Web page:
“He got a bunch of reps for us early on,” Beaty said of the initial August practice plan for Kendrick. “We had to find out. We had to know, right? So he took a lot of reps with the first team early on.”
Apparently Meacham and Beaty saw enough out of Kendrick through those reps to start figuring out ways that he could help the offense every Saturday.
“And what we found out was that we got us a good one there,” Beaty said. “There’s no doubt about it.”
Beaty explained the sophomore “needs a little bit more time” to become a complete QB. It just so happens Kendrick will get in-game opportunities as he continues working toward that goal.
At some point between now and the season opener, Kansas football coaches will decide upon a starting quarterback.
Maybe tomorrow. Perhaps the night before the Jayhawks’ Sept. 1 debut. Or, conceivably, they already have identified the man for the job and they’re keeping it under wraps.
Whenever that verdict materializes or goes public, it shouldn’t surprise anyone if newcomer Miles Kendrick emerges as the No. 1 QB.
The three-man competition, which began in full when Kendrick joined KU as a sophomore transfer from College of San Mateo (Calif.) before the spring semester, might have been prolonged by the team’s inability to scrimmage in April, due to the lack of healthy bodies available on the offensive line.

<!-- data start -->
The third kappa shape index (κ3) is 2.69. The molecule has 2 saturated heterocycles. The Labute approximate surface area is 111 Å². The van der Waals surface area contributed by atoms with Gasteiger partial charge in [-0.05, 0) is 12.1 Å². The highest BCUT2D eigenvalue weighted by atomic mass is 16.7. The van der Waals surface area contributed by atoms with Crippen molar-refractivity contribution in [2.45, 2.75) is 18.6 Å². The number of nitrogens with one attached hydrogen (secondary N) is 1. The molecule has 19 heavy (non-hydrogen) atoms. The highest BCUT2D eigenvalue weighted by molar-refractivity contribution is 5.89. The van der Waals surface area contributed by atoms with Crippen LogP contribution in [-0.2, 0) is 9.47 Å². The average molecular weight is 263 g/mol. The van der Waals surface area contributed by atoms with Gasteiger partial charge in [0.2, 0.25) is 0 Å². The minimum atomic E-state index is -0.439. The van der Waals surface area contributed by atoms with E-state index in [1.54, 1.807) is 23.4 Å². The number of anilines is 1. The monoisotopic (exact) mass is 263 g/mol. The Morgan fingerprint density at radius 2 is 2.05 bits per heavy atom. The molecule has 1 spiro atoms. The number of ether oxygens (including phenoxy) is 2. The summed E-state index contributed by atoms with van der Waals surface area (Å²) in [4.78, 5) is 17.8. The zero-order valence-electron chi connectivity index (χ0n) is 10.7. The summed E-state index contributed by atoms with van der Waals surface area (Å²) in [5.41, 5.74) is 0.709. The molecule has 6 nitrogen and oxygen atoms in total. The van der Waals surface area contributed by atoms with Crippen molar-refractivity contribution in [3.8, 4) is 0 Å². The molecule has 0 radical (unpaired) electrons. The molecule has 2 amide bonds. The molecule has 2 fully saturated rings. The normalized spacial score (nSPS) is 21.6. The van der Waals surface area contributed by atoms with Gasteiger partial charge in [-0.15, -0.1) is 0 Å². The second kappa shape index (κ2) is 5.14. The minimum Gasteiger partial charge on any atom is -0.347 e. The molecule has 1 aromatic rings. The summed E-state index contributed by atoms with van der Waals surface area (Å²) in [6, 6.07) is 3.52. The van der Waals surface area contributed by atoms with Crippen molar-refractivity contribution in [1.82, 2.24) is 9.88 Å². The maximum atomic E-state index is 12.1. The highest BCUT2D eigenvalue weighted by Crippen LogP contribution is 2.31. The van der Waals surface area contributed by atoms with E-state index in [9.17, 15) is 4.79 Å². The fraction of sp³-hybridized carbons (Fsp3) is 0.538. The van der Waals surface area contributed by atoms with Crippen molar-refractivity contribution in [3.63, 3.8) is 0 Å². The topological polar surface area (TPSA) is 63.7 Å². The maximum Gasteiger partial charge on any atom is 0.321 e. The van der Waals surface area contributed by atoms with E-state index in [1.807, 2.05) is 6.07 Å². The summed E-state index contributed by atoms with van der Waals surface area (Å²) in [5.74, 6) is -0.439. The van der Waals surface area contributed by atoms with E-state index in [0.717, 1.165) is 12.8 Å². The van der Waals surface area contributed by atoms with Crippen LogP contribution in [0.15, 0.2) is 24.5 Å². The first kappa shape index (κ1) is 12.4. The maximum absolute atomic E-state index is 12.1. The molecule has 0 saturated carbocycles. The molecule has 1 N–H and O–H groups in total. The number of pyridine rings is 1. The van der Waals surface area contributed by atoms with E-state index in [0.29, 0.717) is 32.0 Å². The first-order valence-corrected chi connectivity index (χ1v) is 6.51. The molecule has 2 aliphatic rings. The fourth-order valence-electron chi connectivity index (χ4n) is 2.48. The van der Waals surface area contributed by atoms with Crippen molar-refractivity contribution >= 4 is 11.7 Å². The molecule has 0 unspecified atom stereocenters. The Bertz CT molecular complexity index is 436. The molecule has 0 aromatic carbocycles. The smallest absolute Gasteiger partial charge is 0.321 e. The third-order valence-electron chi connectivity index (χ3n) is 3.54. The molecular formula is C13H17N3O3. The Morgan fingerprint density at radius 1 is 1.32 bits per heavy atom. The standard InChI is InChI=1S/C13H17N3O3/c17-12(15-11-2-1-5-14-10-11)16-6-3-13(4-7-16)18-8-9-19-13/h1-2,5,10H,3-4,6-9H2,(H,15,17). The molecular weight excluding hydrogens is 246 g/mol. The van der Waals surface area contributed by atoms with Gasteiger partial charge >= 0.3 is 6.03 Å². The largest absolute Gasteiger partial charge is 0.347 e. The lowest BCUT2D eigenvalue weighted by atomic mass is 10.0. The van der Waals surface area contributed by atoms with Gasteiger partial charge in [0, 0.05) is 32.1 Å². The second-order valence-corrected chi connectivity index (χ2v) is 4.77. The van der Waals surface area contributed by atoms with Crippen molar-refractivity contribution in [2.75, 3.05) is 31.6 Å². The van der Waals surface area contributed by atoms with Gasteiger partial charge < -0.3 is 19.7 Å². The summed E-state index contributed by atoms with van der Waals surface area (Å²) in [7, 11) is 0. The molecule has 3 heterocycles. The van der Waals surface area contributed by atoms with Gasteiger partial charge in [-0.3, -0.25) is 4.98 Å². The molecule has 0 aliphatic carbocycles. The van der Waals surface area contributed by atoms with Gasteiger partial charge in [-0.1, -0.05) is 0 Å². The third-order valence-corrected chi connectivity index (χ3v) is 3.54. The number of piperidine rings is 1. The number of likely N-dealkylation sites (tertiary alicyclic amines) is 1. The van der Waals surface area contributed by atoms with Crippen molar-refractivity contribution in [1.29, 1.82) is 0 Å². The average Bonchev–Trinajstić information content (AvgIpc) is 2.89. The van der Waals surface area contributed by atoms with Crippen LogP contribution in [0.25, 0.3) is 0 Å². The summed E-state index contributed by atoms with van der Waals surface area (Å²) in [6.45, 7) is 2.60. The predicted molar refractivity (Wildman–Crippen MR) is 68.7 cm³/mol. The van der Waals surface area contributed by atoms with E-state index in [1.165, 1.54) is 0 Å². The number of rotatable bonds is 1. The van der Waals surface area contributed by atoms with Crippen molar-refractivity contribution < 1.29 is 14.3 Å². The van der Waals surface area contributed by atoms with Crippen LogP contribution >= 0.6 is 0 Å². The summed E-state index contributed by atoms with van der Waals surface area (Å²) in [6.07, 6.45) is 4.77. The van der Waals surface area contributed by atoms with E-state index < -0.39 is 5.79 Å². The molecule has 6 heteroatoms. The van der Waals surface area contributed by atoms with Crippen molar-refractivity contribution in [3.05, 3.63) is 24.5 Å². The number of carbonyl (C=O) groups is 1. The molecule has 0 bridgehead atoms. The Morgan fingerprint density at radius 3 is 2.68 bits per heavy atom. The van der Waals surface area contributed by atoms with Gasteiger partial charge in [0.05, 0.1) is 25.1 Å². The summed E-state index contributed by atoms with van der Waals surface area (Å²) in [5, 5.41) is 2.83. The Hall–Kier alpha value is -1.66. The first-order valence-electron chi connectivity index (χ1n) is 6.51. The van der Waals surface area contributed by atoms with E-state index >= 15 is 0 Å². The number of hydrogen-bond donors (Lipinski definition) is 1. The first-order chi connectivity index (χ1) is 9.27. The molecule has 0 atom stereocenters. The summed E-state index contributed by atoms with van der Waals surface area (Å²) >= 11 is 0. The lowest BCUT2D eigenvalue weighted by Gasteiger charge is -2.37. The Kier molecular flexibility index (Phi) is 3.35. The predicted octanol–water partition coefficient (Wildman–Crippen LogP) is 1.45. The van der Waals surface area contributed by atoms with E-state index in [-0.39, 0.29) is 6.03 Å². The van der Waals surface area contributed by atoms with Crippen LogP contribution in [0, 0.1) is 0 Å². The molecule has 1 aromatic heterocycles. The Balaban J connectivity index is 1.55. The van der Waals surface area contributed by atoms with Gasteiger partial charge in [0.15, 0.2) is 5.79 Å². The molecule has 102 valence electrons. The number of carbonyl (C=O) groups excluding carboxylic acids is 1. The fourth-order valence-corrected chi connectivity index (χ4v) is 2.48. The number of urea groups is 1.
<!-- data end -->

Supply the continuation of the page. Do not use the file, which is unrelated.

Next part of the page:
No such issues exist anymore for Kansas, and the QB who meshes best with the first-team linemen, receivers and backs during preseason practices will win the job.
Offensive coordinator and quarterbacks coach Doug Meacham, with the help of defensive line coach Jesse Williams, found Kendrick out in California by “turning over some rocks” in a state with 70-plus junior colleges, late last year. When Meacham examines Kendrick’s development since joining KU, he finds plenty of reasons for encouragement.
“He’s real polished. He studies real hard,” Meacham began. “He loves the game. He’s always up here (at Anderson Family Football Complex). He’s always just in the film room. He’s that guy. He’s a gym rat dude.”
Some football players don’t have that type of dedication in them. They need to break up the monotony of football by going out and enjoying themselves. Kendrick, though?
“This kid,” Meacham attested, “he’s like, full-on football, 24-7.”
Kendrick’s penchant for putting in extra hours won’t only win the favor of coaches, it also makes him that much more prepared to excel during 11-on-11 situations at camp. Even if he’s not the unequivocal best passer on the roster and lacks the Big 12 experience of 2017 starters Peyton Bender and Carter Stanley, Kendrick has taken the mental reps necessary to make up ground.
“When you know a guy’s like that,” Meacham said, “and they make a mistake, you know it’s not because of a lack of preparation. He just may have got fooled or made a bad throw or something like that. It’s not because he didn’t have the study or the prep. He’s a gym rat, that guy.”
Mastering the playbook alone, of course, isn’t enough to secure the starting job. At KU’s closed practices, Kendrick will have to continue showing the traits that made him an appealing addition in the first place. And while Kendrick’s numbers at San Mateo — 1,889 passing yards, 18 touchdowns and nine picks, while rushing for 417 yards and five TDs in nine starts — exhibit his potential as a dual-threat QB, Meacham didn’t put much stock in the statistics, good or bad.